In present study, phESCs (which exhibit the haploid karyotype; Fig. 1B, left and inset) established by existing culture condition, also exhibited the previously reported self-diploidization (Fig. 1B, middle and right) (Leeb and Wutz, 2011; Elling et al., 2011), and frequent sorting of the G1 phase phESCs was inevitably required at short intervals to maintain their haploid status (supplementary material Fig. S1B). Therefore, it should be an important issue to elucidate the mechanism of spontaneous diploidization in haploid ES cells.
Polyploid cells in a diploid organism are formed by cell fusion, endoreplication and a variety of defects that result in an abnormal cell cycling (Storchova and Pellman, 2004). During endoreplication, cells skip mitosis (e.g. polytene chromosomes) or omit cytokinesis (e.g. megakaryocytes), and proceed through several rounds of DNA replication, resulting in polyploid cells, which generally do not proliferate further (Edgar and Orr-Weaver, 2001; Ravid et al., 2002). In this study, we assumed that spontaneous diploidization of haploid cells occurs both in vivo and in vitro as the result of an abnormal cell cycle progression, because haploid ES cells exhibited rapid proliferating ability and evidence from previous reports also suggested that cell fusion and endoreplication cannot be the cause of increasing ploidy in haploid ES cells (Taylor, 2002; Vignery, 2000; Leeb et al., 2012; Lanni and Jacks, 1998; Andreassen et al., 2001).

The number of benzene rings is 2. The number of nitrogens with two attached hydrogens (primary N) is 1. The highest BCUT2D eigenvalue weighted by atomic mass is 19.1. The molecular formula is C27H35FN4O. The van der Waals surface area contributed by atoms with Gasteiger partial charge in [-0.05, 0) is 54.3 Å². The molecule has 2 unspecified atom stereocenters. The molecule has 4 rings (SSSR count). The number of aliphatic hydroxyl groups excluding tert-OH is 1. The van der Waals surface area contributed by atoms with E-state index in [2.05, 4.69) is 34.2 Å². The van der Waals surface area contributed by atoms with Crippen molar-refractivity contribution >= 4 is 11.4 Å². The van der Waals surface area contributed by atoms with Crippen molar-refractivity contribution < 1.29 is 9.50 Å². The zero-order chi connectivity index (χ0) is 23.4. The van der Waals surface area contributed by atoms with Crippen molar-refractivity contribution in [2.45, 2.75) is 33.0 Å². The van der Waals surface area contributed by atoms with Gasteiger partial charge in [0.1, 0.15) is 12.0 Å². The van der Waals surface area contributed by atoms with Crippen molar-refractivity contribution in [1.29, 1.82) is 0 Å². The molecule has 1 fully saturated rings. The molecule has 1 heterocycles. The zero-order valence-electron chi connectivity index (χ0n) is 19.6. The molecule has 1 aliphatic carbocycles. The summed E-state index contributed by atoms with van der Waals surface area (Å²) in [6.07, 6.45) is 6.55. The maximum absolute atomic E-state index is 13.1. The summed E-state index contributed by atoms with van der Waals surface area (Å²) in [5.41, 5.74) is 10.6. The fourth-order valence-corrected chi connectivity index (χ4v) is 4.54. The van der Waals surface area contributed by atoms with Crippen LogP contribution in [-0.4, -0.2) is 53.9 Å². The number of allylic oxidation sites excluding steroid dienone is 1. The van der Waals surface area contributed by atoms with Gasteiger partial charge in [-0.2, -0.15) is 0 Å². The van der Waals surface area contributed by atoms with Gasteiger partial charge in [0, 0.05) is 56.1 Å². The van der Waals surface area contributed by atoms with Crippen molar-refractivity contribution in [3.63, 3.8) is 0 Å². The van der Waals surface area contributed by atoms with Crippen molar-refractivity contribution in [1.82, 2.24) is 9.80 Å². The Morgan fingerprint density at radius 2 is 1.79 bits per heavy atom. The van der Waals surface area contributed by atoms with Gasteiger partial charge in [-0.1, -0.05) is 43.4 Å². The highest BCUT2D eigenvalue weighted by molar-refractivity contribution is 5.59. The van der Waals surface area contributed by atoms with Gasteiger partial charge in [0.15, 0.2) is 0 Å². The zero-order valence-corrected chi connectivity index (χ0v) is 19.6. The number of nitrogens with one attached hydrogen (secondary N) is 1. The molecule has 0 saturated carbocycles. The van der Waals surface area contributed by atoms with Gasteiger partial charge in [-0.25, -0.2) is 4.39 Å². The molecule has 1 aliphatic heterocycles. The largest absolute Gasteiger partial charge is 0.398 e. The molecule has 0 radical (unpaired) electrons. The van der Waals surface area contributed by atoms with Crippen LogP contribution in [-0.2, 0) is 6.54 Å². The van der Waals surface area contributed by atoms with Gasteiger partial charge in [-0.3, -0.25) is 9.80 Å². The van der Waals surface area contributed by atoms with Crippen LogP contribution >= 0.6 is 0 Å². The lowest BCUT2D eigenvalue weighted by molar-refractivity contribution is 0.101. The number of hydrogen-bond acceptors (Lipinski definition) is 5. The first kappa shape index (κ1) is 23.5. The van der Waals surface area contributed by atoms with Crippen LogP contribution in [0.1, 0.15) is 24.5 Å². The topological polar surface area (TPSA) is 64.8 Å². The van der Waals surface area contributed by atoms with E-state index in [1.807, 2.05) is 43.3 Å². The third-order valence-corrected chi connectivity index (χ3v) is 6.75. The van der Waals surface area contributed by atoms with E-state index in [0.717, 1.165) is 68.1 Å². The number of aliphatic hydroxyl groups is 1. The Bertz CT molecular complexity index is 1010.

In the normal cell cycle, the cyclin A/B-Cdc2 complex actively promotes cell cycle progression from the G2 to M phase via Cdc2 dephosphorylation by Cdc25, while Wee1 and Myt1 inhibit the activity of this complex via Cdc2 phosphorylation, causing G2 arrest at a DNA damage check point (Perry and Kornbluth, 2007; top panel of Fig. 1C showing the supposed normal cell cycle in haploid cells). We hypothesized that the diploid conversion of phESCs occurs by transient G2 arrest and the abrupt insertion of an extra G1/S phase (Fig. 1C, bottom), because the diploid state is more stable for the cells. Therefore, we attempted to regulate the haploid cell cycle by adding the small molecule Wee1 inhibitor PD166285 to facilitate a normal transition from the G2 to M phase without entry into the extra G1/S phase. We first employed culture conditions of 300, 500 or 1000 nM of PD166285 (supplementary material Fig. S2A) using phESCs-B6 cells harvested after the sorting of G1 phase haploid cells (Fig. 1D). In accordance with a previous report (Hashimoto et al., 2006), phESCs-B6 cultured with 500 or 1000 nM of PD166285 exhibited a growth-retarded morphology, suggesting an anti-proliferative effect of PD166285. However, in the case of treatment with 300 nM PD166285, phESCs-B6 formed more compact colonies than those without PD166285 under the usual culture condition with feeder cells, as well as under a feeder-free condition (Fig. 1E; supplementary material Fig. S2A). No difference was observed in the doubling time of phESCs-B6 with and without PD166285 over a period of 12 days (Fig. 1F). As shown in Fig. 2A and supplementary material Fig. S2B, the cells in the 300 nM PD166285 group retained a haploid state for at least 4 weeks (long term culture). In detail, the ratio of the haploid G1 phase (1N) cells in the phESCs-B6 cells with 300 nM PD166285 was evidently higher than that without PD166285, even after 33 days under the feeder-free condition (26.8 and 12.1%, respectively), and the ratio of the diploid G2 phase (4N) cells was lower than that without PD166285 (8.5% and 12.3%).